Dumper: They would bring in all these superstar dancers and b-boys from all over the world for the anniversary parties. It was great.

 

Z-Trip performs at Nita's Hideaway in the mid-'90s.
Z-Trip performs at Nita's Hideaway in the mid-'90s.
New Times archives

Z-Trip Gets Furious

House: Z-Trip and I stayed connected and would tag along with each other to events. He was still playing more b-boy jams at that time, like at the Pro-Am in Miami when Furious Styles was there. He was heavily into the b-boy scene then.

Z-Trip: We'd hang out, he'd always come out to the shows I was at with the Bombshelter [DJs]. His crew would always sort of come and support us. It was good, since we needed them and they needed us. So it was like both worlds coming together every Wednesday. And it just kind of cool because it slowly developed over the years.

House: Wherever the Bombshelter DJs were playing at the time, whether it was at Nita's or the Green Room, those were our weekly spots. That was church. That's where we went all the time. There hasn't been anything like since. Any night with Z-Trip, especially when he was with Emile and Radar, it's going to be incredible. I met them when they first started throwing [parties]. I knew Emile's cousin and she told me that they were playing some little ice cream shop in Scottsdale.

Z-Trip: It was such a brotherly relationship that after a while they were like, "We're just going to make you an honorary member," because I was DJing all the gigs with them. They just put me down with their crew. It's always been family, right from the start.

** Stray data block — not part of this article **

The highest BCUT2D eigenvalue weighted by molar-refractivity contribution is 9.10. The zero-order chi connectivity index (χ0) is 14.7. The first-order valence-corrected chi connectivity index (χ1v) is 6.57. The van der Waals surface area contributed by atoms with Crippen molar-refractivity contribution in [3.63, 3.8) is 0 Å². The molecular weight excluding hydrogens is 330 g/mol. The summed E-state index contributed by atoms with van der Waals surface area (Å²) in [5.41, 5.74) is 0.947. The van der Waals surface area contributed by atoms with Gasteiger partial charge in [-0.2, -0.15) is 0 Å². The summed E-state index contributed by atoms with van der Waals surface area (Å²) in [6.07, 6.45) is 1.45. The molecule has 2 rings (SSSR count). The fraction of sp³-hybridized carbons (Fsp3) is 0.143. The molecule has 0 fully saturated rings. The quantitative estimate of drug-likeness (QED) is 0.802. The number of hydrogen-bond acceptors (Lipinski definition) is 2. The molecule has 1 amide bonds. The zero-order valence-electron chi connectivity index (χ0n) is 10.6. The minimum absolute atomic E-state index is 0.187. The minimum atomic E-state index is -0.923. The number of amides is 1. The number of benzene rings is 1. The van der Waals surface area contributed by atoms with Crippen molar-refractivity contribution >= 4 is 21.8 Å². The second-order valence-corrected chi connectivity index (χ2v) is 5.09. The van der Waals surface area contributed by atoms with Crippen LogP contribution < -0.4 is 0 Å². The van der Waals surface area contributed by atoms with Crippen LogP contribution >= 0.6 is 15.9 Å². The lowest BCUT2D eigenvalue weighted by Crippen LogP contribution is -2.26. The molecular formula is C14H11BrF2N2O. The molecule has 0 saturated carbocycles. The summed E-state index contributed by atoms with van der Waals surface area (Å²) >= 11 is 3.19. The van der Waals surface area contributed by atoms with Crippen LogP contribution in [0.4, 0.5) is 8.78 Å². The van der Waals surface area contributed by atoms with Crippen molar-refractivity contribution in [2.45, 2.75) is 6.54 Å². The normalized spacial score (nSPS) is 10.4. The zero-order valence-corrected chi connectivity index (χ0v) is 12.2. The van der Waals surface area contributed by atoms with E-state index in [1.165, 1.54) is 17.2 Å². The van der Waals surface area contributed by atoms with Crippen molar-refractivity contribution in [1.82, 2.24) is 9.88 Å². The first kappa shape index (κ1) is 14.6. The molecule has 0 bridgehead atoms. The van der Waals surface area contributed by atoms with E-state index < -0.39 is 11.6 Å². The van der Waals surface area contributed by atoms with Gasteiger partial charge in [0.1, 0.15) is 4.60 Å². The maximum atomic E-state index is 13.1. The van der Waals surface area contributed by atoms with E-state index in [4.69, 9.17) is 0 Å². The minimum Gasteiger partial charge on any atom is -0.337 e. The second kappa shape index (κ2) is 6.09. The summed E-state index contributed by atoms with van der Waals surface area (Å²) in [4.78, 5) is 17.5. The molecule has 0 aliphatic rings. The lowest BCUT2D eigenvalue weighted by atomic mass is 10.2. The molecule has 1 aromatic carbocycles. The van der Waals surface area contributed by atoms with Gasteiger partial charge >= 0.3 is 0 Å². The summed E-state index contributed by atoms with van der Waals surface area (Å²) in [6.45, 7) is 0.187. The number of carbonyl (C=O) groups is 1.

Pickster One: On his Shifting Gears record, his first major label release, Z-Trip put this song called "Furious." It's like this breakbeat/b-boy type of song. He's been a proud member of Furious Styles Crew for a long time.

Z-Trip: I just wanted to give them a tune to rock to. That was a very Arizona record, my first record coming out of here. I got all the MCs I wanted to get on it and I felt like I wanted to do an instrumental track for [Furious Styles] just to tip my hat to them. And that's really it. I was just always showing love to the dancers. It really sort of helped me get established, because hip-hop was always my love, but the first gigs I did overseas were Battle of the Year with Mr. Freeze from Rocksteady Crew and going out there and sort of meeting all the different people over there. It was all at b-boy events. I'm a b-boy DJ at heart, so I'm always trying to give back to them.

Hanging at The Blunt Club:

Dumper: They've always supported The Blunt Club and what we do, so I figured it was only right to support what they do. They were there from when I started up until now. We used to have big dance cyphers every week and House would be in there all the time. A lot of the younger cats in the crew, their careers started at The Blunt Club.

House: We stated getting involved with the Blunt Club since day one. It came in at a time when Z-Trip had just moved away and it became that new spot, that new place where you're going to go to battle people. And that's what it was. You'd go there and, yeah, you'd hang out, but then you'd battle people every single time. That's where we met Dumper and started building a relationship with him.